Curious about why your doctor is testing you for Lyme Disease?

One of the tests common to many neurological evaluations is a test for Lyme Disease. Surprisingly for many, some of the symptoms of Lyme Disease are primarily neurological in nature.  You may be coming in for a particular symptom, and Lyme is one of the possible diagnoses that can be checked and often ruled out through a series of blood tests.  We asked Deborah Osgood PA-C, one of Noran Clinic’s Allied Health Professionals, for more information on this disease and why it is a common test.

Blacklegged Tick (aka Deer Tick) size comparison, from the CDC website

Blacklegged Tick (aka Deer Tick) size comparison, from the CDC website

Lyme’s disease is a tick-borne bacterial disease, so in other words, a bacteria that gets into our body through the bite of an infected tick, such as a deer tick found in Minnesota and Wisconsin (not the common wood tick). The tick has to be infected itself first before it can give it to you! And not all ticks are infected with Lyme’s disease.

Neurologists may test a person’s blood for Lyme’s disease if they have symptoms of numbness, tingling, extremity pain, weakness, paralysis of one side of the face (Bell’s palsy), visual disturbances, or meningitis symptoms such as fever, stiff neck and severe headache. A positive initial screening test does not automatically mean you have Lyme’s disease. Further blood testing is sometimes needed, called a Western Blot. Also, having a positive Lyme’s test may not necessarily be what is causing your current symptoms since there are other conditions that can cause the above symptoms.  So it is important to discuss with your health care provider. However, if your health care provider feels you have Lyme’s disease, since it is a bacterial infection, it is treated with antibiotics.  If not treated in its initial stages,  symptoms such as numbness and tingling or burning in the arms and legs, or decreased concentration, irritability, memory and sleep disorders can occur months or years later after the tick bite. So, in the case of Lyme’s disease, as with so many other things, “an ounce of prevention is worth a pound of cure,” and that is why it is recommended to wear protective clothing and/or tick repellant during tick season.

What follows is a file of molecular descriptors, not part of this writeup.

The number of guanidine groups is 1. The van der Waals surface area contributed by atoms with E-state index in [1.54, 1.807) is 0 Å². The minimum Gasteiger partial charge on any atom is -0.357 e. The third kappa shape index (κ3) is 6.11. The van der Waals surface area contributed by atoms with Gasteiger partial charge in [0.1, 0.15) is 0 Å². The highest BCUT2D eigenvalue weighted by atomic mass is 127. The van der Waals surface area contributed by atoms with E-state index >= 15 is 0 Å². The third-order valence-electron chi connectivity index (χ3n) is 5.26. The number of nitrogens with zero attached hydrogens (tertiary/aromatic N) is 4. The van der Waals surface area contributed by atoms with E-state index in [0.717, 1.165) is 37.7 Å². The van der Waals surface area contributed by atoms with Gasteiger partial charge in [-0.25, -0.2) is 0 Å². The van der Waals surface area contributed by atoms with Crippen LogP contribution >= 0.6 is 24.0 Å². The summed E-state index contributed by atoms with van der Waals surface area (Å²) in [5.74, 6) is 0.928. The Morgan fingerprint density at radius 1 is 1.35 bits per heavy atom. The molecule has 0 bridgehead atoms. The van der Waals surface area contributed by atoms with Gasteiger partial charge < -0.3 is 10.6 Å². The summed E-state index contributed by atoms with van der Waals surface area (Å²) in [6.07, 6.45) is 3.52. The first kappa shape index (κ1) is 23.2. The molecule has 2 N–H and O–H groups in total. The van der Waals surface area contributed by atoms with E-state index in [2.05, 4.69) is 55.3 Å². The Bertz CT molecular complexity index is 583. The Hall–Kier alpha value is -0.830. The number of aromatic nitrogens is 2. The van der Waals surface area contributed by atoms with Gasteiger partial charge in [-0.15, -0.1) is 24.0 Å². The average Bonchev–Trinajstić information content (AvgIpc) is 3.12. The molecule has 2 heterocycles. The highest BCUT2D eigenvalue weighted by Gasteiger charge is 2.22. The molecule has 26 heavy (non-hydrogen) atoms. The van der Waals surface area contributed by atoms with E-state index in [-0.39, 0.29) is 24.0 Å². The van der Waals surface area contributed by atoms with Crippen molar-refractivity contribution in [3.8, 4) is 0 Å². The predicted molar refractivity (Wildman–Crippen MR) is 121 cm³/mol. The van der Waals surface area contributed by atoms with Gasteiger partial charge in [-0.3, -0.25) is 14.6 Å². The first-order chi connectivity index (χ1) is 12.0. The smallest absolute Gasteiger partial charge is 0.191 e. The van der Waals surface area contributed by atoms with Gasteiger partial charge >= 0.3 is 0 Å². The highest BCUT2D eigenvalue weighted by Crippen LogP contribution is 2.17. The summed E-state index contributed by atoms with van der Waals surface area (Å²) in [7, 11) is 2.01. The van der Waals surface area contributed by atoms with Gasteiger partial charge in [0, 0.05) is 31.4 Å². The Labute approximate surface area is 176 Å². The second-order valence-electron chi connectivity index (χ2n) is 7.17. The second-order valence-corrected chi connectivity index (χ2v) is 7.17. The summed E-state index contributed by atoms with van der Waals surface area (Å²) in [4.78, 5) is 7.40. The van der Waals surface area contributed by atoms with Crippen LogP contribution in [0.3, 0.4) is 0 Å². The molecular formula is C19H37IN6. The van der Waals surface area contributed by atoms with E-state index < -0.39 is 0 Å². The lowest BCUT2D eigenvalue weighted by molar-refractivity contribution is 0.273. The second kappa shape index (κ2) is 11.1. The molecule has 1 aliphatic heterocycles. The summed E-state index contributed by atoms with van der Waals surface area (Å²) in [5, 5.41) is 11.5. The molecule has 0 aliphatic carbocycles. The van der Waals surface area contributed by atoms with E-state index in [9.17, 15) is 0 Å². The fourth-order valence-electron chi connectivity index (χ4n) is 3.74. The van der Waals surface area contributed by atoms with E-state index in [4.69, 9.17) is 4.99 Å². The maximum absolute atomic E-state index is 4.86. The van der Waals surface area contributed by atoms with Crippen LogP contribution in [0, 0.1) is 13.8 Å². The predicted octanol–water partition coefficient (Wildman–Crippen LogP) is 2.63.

– Deborah Osgood PA-C

Deborah Osgood MPAS, PA-C

Deborah Osgood MPAS, PA-C

For more information on Lyme disease, visit the National institute of Neurological Disorders and Stroke page at http://www.ninds.nih.gov/disorders/lyme/lyme.htm.  You can also find resources at the American Lyme Disease Foundation website at http://www.aldf.com/about.shtml.

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